Mick Mulvaney, the Trump-appointed acting director of the Consumer Financial Protection Bureau, asked for zero dollars in his quarterly budget request Wednesday.
In a letter obtained by TPM (read it below), Mulvaney told Federal Reserve Chair Janet Yellen that “[s]imply put, I have been assured that the funds currently in the Bureau Fund are sufficient” to last the quarter. Politico first reported the request letter.
The move is unprecedented: The consumer watchdog agency has reliably asked the Fed for tens of millions of dollars quarterly to cover its operating expenses. The requests have topped $200 million four times, and have never been rejected.
The “Bureau Fund” Mulvaney referred to is the Bureau of Consumer Financial Protection Fund at the Federal Reserve Bank of New York, the CFPB’s bank account and home to what Mulvaney called a “‘reserve fund’ to address possible financial contingencies.”
Politico reported that Richard Cordray, the former director of the CFPB, had maintained the fund, in the publication’s words, “in case of overruns and emergencies.” Mulvaney said in his letter that he saw “no specific statutory authority” nor any “practical reason” for it.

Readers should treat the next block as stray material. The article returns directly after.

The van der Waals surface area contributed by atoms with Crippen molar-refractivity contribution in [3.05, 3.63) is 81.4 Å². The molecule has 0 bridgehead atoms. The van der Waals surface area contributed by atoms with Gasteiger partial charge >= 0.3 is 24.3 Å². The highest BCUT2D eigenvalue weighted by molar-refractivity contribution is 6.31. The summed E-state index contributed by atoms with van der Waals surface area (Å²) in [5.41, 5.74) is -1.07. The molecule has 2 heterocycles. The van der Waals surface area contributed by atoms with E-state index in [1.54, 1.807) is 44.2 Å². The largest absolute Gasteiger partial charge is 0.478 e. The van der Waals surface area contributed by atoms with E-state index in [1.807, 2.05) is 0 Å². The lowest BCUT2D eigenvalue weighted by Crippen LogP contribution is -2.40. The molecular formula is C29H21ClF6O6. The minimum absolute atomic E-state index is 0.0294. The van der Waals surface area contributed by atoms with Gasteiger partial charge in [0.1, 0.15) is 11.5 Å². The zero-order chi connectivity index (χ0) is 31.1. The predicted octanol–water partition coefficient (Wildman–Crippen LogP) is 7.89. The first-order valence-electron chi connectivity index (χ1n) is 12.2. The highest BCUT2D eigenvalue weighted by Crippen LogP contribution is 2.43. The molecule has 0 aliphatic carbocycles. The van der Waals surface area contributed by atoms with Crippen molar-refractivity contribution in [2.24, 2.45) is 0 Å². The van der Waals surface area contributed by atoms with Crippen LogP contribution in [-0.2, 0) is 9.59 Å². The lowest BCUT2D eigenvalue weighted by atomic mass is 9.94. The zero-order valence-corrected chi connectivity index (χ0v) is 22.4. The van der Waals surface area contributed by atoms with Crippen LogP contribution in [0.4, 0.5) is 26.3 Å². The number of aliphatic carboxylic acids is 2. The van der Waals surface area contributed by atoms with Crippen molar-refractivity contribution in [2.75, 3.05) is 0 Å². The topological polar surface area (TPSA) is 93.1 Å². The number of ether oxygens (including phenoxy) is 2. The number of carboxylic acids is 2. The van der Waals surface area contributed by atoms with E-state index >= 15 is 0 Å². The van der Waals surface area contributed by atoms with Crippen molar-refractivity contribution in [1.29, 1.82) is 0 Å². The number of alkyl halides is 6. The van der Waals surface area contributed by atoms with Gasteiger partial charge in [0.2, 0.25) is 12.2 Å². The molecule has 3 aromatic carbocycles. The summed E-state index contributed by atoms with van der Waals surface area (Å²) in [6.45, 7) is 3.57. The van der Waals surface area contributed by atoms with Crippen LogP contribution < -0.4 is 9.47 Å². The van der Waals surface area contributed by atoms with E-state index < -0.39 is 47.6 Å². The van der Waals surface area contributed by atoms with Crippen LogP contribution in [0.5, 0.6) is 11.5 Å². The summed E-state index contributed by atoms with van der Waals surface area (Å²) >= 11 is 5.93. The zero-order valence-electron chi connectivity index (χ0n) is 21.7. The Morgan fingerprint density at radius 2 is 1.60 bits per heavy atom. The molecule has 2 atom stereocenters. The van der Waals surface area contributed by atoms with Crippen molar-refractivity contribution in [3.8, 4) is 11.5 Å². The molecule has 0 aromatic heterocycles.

Mulvaney, whose appointment as acting director in November is the subject of legal action by current CFPB Deputy Director Leandra English, has made clear that he’s no fan of the agency he currently leads. In 2014 he called it a “sick, sad joke” and he announced Tuesday that the bureau would “reconsider” a planned CFPB rule to regulate predatory payday lenders.
Then, on Wednesday, Mulvaney announced that all of the bureau’s activities would be put under review.
As Slate first noted, the bureau also changed its mission statement last month.
It used to help “consumer finance markets work by making rules more effective, by consistently and fairly enforcing those rules, and by empowering consumers to take more control over their economic lives.”
Now, the CFPB “is a 21st century agency that helps consumer finance markets work by regularly identifying and addressing outdated, unnecessary, or unduly burdensome regulations, by making rules more effective, by consistently enforcing federal consumer financial law, and by empowering consumers to take more control over their economic lives.”
Read Mulvaney’s funding request letter below: